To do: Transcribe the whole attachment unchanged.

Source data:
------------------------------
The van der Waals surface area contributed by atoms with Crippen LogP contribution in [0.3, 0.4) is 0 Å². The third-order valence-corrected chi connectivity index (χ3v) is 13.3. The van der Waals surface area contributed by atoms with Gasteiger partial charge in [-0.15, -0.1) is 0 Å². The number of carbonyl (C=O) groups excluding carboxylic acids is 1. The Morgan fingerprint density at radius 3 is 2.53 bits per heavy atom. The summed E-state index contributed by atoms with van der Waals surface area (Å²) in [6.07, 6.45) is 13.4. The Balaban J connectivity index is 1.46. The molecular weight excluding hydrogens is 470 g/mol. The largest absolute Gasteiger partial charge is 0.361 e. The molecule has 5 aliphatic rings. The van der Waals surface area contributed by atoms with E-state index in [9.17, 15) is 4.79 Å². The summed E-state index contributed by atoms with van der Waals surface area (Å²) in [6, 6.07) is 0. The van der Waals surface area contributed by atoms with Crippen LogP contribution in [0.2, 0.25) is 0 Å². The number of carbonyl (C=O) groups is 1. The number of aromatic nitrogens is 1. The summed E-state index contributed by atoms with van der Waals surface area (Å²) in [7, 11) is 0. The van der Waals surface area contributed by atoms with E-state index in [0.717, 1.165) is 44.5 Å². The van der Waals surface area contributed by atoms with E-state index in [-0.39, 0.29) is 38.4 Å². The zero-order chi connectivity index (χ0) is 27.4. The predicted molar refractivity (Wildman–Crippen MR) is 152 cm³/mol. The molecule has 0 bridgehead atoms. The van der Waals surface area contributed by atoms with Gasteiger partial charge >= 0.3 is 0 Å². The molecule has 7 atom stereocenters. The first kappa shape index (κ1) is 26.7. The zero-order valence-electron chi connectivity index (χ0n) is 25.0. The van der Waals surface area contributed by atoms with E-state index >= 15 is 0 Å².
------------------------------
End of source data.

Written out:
The van der Waals surface area contributed by atoms with Crippen LogP contribution in [0.3, 0.4) is 0 Å². The third-order valence-corrected chi connectivity index (χ3v) is 13.3. The van der Waals surface area contributed by atoms with Gasteiger partial charge in [-0.15, -0.1) is 0 Å². The number of carbonyl (C=O) groups excluding carboxylic acids is 1. The Morgan fingerprint density at radius 3 is 2.53 bits per heavy atom. The summed E-state index contributed by atoms with van der Waals surface area (Å²) in [6.07, 6.45) is 13.4. The Balaban J connectivity index is 1.46. The molecular weight excluding hydrogens is 470 g/mol. The largest absolute Gasteiger partial charge is 0.361 e. The molecule has 5 aliphatic rings. The van der Waals surface area contributed by atoms with E-state index in [9.17, 15) is 4.79 Å². The summed E-state index contributed by atoms with van der Waals surface area (Å²) in [6, 6.07) is 0. The van der Waals surface area contributed by atoms with Crippen LogP contribution in [0.2, 0.25) is 0 Å². The number of carbonyl (C=O) groups is 1. The number of aromatic nitrogens is 1. The summed E-state index contributed by atoms with van der Waals surface area (Å²) in [7, 11) is 0. The van der Waals surface area contributed by atoms with E-state index in [0.717, 1.165) is 44.5 Å². The van der Waals surface area contributed by atoms with E-state index in [-0.39, 0.29) is 38.4 Å². The zero-order chi connectivity index (χ0) is 27.4. The predicted molar refractivity (Wildman–Crippen MR) is 152 cm³/mol. The molecule has 0 bridgehead atoms. The van der Waals surface area contributed by atoms with Gasteiger partial charge >= 0.3 is 0 Å². The molecule has 7 atom stereocenters. The first kappa shape index (κ1) is 26.7. The zero-order valence-electron chi connectivity index (χ0n) is 25.0. The van der Waals surface area contributed by atoms with E-state index >= 15 is 0 Å².